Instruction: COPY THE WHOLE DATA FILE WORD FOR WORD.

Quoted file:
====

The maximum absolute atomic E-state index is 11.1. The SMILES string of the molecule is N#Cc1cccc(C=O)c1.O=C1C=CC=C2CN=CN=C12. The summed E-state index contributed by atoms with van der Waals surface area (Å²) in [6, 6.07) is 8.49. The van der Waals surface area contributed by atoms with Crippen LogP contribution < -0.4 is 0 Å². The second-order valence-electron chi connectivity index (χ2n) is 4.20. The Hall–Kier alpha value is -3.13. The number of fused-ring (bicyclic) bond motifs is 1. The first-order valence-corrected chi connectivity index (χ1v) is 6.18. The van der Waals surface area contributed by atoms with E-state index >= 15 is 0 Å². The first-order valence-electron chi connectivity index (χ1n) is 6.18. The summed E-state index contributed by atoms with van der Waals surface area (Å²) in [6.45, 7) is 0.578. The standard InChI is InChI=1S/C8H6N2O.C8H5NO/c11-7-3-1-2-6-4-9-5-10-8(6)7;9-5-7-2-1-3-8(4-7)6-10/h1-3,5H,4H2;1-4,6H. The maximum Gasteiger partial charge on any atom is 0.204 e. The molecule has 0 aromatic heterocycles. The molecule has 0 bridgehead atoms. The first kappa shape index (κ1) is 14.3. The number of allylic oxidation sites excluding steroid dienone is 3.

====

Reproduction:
The maximum absolute atomic E-state index is 11.1. The SMILES string of the molecule is N#Cc1cccc(C=O)c1.O=C1C=CC=C2CN=CN=C12. The summed E-state index contributed by atoms with van der Waals surface area (Å²) in [6, 6.07) is 8.49. The van der Waals surface area contributed by atoms with Crippen LogP contribution < -0.4 is 0 Å². The second-order valence-electron chi connectivity index (χ2n) is 4.20. The Hall–Kier alpha value is -3.13. The number of fused-ring (bicyclic) bond motifs is 1. The first-order valence-corrected chi connectivity index (χ1v) is 6.18. The van der Waals surface area contributed by atoms with E-state index >= 15 is 0 Å². The first-order valence-electron chi connectivity index (χ1n) is 6.18. The summed E-state index contributed by atoms with van der Waals surface area (Å²) in [6.45, 7) is 0.578. The standard InChI is InChI=1S/C8H6N2O.C8H5NO/c11-7-3-1-2-6-4-9-5-10-8(6)7;9-5-7-2-1-3-8(4-7)6-10/h1-3,5H,4H2;1-4,6H. The maximum Gasteiger partial charge on any atom is 0.204 e. The molecule has 0 aromatic heterocycles. The molecule has 0 bridgehead atoms. The first kappa shape index (κ1) is 14.3. The number of allylic oxidation sites excluding steroid dienone is 3.